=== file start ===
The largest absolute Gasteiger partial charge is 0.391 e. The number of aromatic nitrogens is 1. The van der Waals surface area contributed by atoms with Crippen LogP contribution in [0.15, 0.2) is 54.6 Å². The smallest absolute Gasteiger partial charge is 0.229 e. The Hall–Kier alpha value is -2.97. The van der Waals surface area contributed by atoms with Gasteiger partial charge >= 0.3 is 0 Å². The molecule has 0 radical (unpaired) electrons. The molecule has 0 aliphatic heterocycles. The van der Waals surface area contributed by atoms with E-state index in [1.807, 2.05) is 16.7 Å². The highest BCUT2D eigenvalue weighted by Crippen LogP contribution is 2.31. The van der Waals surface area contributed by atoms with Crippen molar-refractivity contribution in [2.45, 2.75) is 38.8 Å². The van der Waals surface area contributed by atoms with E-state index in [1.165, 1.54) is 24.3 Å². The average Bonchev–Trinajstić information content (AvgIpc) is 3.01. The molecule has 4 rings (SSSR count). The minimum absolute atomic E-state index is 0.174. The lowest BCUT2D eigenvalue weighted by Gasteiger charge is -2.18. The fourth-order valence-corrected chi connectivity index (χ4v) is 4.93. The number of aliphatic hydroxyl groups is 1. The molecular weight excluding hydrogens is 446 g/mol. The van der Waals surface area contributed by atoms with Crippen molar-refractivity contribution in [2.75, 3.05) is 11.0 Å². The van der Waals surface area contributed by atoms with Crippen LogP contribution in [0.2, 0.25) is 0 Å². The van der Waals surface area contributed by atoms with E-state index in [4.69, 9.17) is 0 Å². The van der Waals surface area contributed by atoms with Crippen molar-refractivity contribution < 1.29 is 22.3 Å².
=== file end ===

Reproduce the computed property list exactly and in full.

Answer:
The largest absolute Gasteiger partial charge is 0.391 e. The number of aromatic nitrogens is 1. The van der Waals surface area contributed by atoms with Crippen LogP contribution in [0.15, 0.2) is 54.6 Å². The smallest absolute Gasteiger partial charge is 0.229 e. The Hall–Kier alpha value is -2.97. The van der Waals surface area contributed by atoms with Gasteiger partial charge >= 0.3 is 0 Å². The molecule has 0 radical (unpaired) electrons. The molecule has 0 aliphatic heterocycles. The van der Waals surface area contributed by atoms with E-state index in [1.807, 2.05) is 16.7 Å². The highest BCUT2D eigenvalue weighted by Crippen LogP contribution is 2.31. The van der Waals surface area contributed by atoms with Crippen molar-refractivity contribution in [2.45, 2.75) is 38.8 Å². The van der Waals surface area contributed by atoms with E-state index in [1.165, 1.54) is 24.3 Å². The average Bonchev–Trinajstić information content (AvgIpc) is 3.01. The molecule has 4 rings (SSSR count). The minimum absolute atomic E-state index is 0.174. The lowest BCUT2D eigenvalue weighted by Gasteiger charge is -2.18. The fourth-order valence-corrected chi connectivity index (χ4v) is 4.93. The number of aliphatic hydroxyl groups is 1. The molecular weight excluding hydrogens is 446 g/mol. The van der Waals surface area contributed by atoms with Crippen molar-refractivity contribution in [2.75, 3.05) is 11.0 Å². The van der Waals surface area contributed by atoms with Crippen LogP contribution in [0.2, 0.25) is 0 Å². The van der Waals surface area contributed by atoms with E-state index in [4.69, 9.17) is 0 Å². The van der Waals surface area contributed by atoms with Crippen molar-refractivity contribution < 1.29 is 22.3 Å².